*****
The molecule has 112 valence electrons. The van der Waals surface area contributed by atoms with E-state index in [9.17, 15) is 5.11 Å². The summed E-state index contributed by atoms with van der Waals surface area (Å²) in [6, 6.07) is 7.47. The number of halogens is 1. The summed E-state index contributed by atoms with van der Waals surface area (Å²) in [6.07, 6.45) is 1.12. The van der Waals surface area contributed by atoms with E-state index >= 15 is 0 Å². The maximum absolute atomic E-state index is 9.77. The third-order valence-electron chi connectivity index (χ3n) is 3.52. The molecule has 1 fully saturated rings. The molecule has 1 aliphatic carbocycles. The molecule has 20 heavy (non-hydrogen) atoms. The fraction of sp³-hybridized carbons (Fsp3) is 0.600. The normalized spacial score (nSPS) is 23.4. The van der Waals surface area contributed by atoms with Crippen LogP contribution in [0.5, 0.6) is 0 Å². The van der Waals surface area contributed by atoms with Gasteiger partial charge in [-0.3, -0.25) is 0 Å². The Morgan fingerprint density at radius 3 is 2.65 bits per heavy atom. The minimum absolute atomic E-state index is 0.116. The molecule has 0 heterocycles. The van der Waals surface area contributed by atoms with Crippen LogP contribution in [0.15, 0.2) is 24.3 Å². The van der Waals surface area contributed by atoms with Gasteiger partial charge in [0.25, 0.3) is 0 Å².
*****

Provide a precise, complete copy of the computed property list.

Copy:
The molecule has 112 valence electrons. The van der Waals surface area contributed by atoms with E-state index in [9.17, 15) is 5.11 Å². The summed E-state index contributed by atoms with van der Waals surface area (Å²) in [6, 6.07) is 7.47. The number of halogens is 1. The summed E-state index contributed by atoms with van der Waals surface area (Å²) in [6.07, 6.45) is 1.12. The van der Waals surface area contributed by atoms with E-state index >= 15 is 0 Å². The maximum absolute atomic E-state index is 9.77. The third-order valence-electron chi connectivity index (χ3n) is 3.52. The molecule has 1 fully saturated rings. The molecule has 1 aliphatic carbocycles. The molecule has 20 heavy (non-hydrogen) atoms. The fraction of sp³-hybridized carbons (Fsp3) is 0.600. The normalized spacial score (nSPS) is 23.4. The van der Waals surface area contributed by atoms with Crippen LogP contribution in [0.5, 0.6) is 0 Å². The van der Waals surface area contributed by atoms with Gasteiger partial charge in [-0.3, -0.25) is 0 Å². The Morgan fingerprint density at radius 3 is 2.65 bits per heavy atom. The minimum absolute atomic E-state index is 0.116. The molecule has 0 heterocycles. The van der Waals surface area contributed by atoms with Crippen LogP contribution in [0.15, 0.2) is 24.3 Å². The van der Waals surface area contributed by atoms with Gasteiger partial charge in [0.25, 0.3) is 0 Å².